Looking back

Editorial by

ALLIE REARDON

Messenger Staff


Seeing as a month since the end of school has elapsed, this is the perfect time to reflect on the year as a whole. School in the time of the pandemic was chaotic, inconsistent, and far from the normal year. Students and teachers alike were in strange places mentally (and sometimes physically) this year. From online school, A/B Schedules, and finally back to full attendance for the last month or two, the way we did school was constantly changing and forcing us to adapt with it. And whether or not you agreed with how the district handled it, we all made it through this abnormal year—give yourself a pat on the back.

The education system had one of the routines that was challenged the most by the pandemic. In order to properly quarantine, we were forced into online learning at the end of last school year, not being able to close our year out in person before the pandemic was in full swing, and quarantining was necessary for our safety. Zooms and Google Meets, as well as video lessons, were what got us through the end of the year. I ended my junior year by taking a shortened version of my AP Euro exam, which was studied for by video lessons online, instead of an in-class review. Luckily for me I passed, but others were not so lucky in the chaos that ended that school year.

Moving into the next school year, teachers were still in their symbiotic relationship with online video call services, and students were still attending class in their bedrooms, kitchens or wherever their likewise quarantined parents had dragged them to for class. The scrambling chaos of the end of last year was nothing compared to the grasping for straws chaos of the beginning of this year. Not to say that the district didn’t know what they were doing, or that they didn’t handle it well, our school board and government tried their best in a sticky situation. We were all out of our depths when it came to the beginning of last year; not only did we start online, we started late. Things were difficult and unprecedented, but here we are—summer! We made it!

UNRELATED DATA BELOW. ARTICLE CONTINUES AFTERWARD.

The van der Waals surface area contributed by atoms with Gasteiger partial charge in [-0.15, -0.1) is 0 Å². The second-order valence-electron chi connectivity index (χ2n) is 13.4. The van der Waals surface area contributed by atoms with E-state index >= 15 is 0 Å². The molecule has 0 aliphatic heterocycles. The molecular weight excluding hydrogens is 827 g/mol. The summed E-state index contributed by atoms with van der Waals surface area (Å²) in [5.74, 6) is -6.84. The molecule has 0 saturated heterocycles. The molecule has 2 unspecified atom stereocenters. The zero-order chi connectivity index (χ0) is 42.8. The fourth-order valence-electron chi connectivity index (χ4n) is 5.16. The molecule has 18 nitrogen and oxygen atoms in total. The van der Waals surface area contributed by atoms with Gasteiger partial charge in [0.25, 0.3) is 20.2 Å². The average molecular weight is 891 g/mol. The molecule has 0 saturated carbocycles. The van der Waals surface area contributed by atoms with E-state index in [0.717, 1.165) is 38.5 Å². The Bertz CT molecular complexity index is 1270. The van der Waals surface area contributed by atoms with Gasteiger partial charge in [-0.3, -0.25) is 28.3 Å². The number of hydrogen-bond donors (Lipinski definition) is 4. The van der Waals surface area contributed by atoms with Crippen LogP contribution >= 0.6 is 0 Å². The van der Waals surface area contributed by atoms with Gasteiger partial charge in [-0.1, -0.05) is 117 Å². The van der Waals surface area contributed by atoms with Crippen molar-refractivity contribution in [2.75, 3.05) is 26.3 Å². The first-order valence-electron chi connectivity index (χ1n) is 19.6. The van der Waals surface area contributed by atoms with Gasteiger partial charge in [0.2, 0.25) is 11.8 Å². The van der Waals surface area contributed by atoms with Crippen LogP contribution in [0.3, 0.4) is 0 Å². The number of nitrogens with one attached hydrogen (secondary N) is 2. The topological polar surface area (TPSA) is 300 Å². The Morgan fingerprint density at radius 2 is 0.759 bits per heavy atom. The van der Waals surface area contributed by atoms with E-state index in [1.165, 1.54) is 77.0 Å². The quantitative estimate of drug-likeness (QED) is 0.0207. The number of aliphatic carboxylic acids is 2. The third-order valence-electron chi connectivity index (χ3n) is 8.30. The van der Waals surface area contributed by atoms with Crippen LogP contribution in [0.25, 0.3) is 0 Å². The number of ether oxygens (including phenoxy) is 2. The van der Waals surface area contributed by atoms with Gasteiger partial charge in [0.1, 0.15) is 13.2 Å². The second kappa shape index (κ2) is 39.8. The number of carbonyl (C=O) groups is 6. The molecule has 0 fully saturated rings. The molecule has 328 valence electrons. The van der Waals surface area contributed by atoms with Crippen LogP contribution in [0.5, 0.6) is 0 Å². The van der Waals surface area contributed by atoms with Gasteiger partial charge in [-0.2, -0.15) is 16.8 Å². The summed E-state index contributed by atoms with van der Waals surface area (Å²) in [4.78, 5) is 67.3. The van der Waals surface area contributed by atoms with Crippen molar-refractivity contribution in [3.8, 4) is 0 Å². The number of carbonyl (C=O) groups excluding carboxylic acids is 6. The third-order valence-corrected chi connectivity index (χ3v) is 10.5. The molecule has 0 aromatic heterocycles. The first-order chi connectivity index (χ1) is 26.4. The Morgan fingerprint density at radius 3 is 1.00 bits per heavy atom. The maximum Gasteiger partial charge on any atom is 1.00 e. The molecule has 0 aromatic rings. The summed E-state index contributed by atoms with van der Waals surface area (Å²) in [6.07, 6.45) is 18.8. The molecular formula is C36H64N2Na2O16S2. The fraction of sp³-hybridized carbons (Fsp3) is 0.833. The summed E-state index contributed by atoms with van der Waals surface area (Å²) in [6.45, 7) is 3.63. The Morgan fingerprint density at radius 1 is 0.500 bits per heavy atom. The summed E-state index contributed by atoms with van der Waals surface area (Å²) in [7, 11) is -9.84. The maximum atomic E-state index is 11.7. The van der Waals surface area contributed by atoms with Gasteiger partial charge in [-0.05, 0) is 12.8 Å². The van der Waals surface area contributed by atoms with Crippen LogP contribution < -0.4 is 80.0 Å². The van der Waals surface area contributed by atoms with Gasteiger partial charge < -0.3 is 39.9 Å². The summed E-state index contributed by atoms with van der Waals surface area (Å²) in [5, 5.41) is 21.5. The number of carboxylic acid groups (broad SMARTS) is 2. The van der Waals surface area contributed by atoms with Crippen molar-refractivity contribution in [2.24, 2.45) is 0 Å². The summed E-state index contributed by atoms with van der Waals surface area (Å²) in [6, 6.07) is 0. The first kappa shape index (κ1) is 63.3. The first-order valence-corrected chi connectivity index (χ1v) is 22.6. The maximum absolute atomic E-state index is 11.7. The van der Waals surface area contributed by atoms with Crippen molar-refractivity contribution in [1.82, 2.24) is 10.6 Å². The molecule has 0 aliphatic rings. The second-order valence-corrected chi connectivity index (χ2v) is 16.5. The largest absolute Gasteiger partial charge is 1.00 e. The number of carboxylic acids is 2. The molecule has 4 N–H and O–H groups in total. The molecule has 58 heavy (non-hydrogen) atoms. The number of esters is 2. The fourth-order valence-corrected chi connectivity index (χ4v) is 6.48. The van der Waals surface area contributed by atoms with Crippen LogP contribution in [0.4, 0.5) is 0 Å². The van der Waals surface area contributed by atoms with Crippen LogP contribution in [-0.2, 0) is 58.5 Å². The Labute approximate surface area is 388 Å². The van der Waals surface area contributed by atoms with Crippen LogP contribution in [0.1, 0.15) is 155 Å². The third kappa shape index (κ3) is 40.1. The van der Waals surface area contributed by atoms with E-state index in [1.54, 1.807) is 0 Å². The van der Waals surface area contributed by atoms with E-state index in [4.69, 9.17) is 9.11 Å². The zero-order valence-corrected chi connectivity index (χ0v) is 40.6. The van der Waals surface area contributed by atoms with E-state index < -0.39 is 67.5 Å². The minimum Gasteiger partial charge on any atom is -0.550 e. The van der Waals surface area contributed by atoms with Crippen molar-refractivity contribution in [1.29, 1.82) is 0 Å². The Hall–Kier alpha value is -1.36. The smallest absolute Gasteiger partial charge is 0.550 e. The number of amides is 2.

On top of needing to handle classes, sports and extracurriculars also took a big hit this year. Not being able to meet for clubs, many high school students were unable to participate in the activities they would typically enjoy in a school year. For example, Y-Club this year was unable to attend the KYA and KUNA conferences they would typically go to during the school year. On top of all of that, choir and band were two classes, and extracurriculars, that took a big hit with the online portion of the school year. Despite the dip, all the extracurriculars seen at the beginning of the year were still hanging in there by the end of the year, and the people who wanted to be a part of them were, too. The online choir performances put together by individual video recordings and editing are the prime example of this! Even if there weren’t as many shows this year they were still there! Band concerts, the choir musical, and even the drama club’s Reunited Shorts show! By the end of the year, despite trials, tribulations, and limited rehearsal time, art was still made, and extracurriculars were still able to persevere.

Despite the chaos of the last year, and the absolute abnormality of it all, it wasn’t all bad. Online schooling, while different, allowed some high schoolers to get a job and make more money than they would have been able to in a normal school year. Not only did it allow kids more freedom for jobs, it also just allowed kids more freedom in their learning speed. Many kids learn better independently rather than in a class. My Meade Online was the perfect solution for them. Personally, I went the in-person route, because I thrive in a classroom setting more than an independent one. However, the online PE and Health classes were more accessible to kids not in sports this year because of My Meade Online, so I was able to take online health and PE and get that credit out of the way so I can focus on the classes that will help me in my future career path.

School is never easy, and this year the difficulty was turned up a notch. Thankfully, however, things are slowly returning to normal for us. The end of the year was closed out with every in-person student in class at the same time, 5 times a week, and graduation went off in person without a hitch. We may have learned some new things about how we learn and adapt that will alter the way education works forever, but as things settle down and our numbers drop we will return to normalcy… whatever that means now. For me, normalcy means heading to a complete five-week Governor’s Scholar Program this summer. Something that unfortunately last year’s Scholars didn’t get.

The biggest thing this year has shown us is that we, as a community, can make it through hard times.

Together.


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